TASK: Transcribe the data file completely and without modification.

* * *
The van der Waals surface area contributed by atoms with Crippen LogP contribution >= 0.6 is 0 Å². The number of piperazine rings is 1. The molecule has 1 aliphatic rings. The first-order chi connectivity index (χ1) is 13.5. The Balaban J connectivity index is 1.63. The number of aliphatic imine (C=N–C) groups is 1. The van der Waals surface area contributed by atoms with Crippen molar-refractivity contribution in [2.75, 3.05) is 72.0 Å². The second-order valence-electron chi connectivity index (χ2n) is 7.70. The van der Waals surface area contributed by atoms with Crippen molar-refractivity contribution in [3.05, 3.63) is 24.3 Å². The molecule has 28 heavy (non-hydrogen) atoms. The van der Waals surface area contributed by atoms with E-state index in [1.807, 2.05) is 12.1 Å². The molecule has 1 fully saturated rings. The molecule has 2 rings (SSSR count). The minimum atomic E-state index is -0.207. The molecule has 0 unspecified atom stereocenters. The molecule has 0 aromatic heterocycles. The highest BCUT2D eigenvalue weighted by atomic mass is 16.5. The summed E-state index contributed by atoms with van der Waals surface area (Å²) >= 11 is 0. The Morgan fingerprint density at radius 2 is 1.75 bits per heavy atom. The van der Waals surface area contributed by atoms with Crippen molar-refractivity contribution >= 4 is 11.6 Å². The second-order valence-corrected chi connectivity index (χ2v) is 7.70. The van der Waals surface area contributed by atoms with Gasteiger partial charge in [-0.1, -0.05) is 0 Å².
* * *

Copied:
The van der Waals surface area contributed by atoms with Crippen LogP contribution >= 0.6 is 0 Å². The number of piperazine rings is 1. The molecule has 1 aliphatic rings. The first-order chi connectivity index (χ1) is 13.5. The Balaban J connectivity index is 1.63. The number of aliphatic imine (C=N–C) groups is 1. The van der Waals surface area contributed by atoms with Crippen molar-refractivity contribution in [2.75, 3.05) is 72.0 Å². The second-order valence-electron chi connectivity index (χ2n) is 7.70. The van der Waals surface area contributed by atoms with Crippen molar-refractivity contribution in [3.05, 3.63) is 24.3 Å². The molecule has 28 heavy (non-hydrogen) atoms. The van der Waals surface area contributed by atoms with E-state index in [1.807, 2.05) is 12.1 Å². The molecule has 1 fully saturated rings. The molecule has 2 rings (SSSR count). The minimum atomic E-state index is -0.207. The molecule has 0 unspecified atom stereocenters. The molecule has 0 aromatic heterocycles. The highest BCUT2D eigenvalue weighted by atomic mass is 16.5. The summed E-state index contributed by atoms with van der Waals surface area (Å²) >= 11 is 0. The Morgan fingerprint density at radius 2 is 1.75 bits per heavy atom. The van der Waals surface area contributed by atoms with Crippen molar-refractivity contribution >= 4 is 11.6 Å². The second-order valence-corrected chi connectivity index (χ2v) is 7.70. The van der Waals surface area contributed by atoms with Gasteiger partial charge in [-0.1, -0.05) is 0 Å².